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The first New York Fashion Week ever, then called Press Week, was at that time the world’s first organized fashion week. It was held in 1943, and the event was designed to attract attention away from French fashion during the 2nd World War, when the fashion industry insiders were unable to travel to Paris to see the French shows. Fashion publicist Eleanor Lambert organized an event she called “Press Week” to showcase American designers for fashion journalists, who had previously neglected their innovations. Buyers were not admitted to these shows, and instead, they had to visit designer showrooms. Lambert’s Press Week was a success, and fashion magazine like Vogue, which were normally filled with French designs, increasingly featured American fashion.

Press Week, 1943.

In retrospect to the Press Week held in 1943, Eleanor’s plans didn’t work out the way she had planned. Press Week became the laughing stock of the international fashion sphere, and was controlled by Paris and Milan. That is, until someone new entered the pitch.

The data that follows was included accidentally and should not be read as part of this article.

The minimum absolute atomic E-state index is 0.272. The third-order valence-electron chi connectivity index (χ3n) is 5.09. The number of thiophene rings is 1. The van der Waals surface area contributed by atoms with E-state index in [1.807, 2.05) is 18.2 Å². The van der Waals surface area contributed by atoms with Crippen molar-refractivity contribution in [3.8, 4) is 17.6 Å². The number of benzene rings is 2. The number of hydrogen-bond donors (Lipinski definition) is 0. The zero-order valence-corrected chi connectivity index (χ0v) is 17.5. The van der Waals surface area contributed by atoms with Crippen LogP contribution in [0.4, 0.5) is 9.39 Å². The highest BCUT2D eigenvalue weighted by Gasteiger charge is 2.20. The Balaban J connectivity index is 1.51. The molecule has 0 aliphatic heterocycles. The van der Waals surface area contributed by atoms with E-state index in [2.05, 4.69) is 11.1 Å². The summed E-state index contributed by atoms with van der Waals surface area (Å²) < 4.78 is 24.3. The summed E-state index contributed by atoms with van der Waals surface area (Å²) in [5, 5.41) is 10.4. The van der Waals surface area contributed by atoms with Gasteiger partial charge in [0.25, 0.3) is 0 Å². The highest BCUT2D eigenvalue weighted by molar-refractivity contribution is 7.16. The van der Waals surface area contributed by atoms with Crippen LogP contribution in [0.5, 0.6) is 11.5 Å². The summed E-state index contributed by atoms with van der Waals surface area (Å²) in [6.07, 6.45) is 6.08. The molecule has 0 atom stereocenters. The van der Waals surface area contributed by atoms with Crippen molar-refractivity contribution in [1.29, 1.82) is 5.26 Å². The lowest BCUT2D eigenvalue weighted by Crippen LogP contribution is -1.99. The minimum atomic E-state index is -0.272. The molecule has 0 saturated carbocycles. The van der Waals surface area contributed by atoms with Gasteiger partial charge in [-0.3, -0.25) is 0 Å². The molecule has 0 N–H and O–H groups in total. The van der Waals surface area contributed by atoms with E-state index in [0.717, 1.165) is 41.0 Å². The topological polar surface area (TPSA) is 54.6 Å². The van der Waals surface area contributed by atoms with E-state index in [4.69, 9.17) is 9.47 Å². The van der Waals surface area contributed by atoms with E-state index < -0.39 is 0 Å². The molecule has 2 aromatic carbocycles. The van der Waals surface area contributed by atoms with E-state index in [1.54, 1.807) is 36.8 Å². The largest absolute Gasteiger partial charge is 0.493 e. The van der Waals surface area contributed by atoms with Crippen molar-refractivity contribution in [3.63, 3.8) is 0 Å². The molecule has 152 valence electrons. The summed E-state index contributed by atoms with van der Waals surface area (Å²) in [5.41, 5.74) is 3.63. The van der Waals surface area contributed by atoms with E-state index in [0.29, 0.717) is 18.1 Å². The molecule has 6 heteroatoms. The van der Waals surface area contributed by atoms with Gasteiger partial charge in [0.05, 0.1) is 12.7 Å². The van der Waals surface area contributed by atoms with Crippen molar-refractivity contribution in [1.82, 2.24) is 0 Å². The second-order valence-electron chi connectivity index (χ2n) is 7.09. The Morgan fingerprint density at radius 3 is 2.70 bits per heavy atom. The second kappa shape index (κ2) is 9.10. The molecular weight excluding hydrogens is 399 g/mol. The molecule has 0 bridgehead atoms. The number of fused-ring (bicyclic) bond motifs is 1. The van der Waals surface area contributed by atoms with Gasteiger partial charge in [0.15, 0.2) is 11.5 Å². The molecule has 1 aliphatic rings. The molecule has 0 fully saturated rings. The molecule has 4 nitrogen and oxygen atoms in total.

In 1988, Anna Wintour, the British-born editor, took the role as Editor-in-Chief of American Vogue, after Grace Mirabella’s retirement. Anna changed the face of Vogue, as well as the face of the New York Fashion Week. Through the years she has come to be regards as one of the most powerful people in fashion, setting trends, and anointing new designers. Industry publicists often hear “Do you want me to go to Anna with this?” when they have differences with her subordinates. The Guardian has called her the “unofficial mayoress” of New York City. She has encouraged fashion houses such as Christian Dior to hire younger, fresher designers like John Galliano. Anna changed fashion, Anna gave new life to New York Fashion Week.

Anna Wintour.

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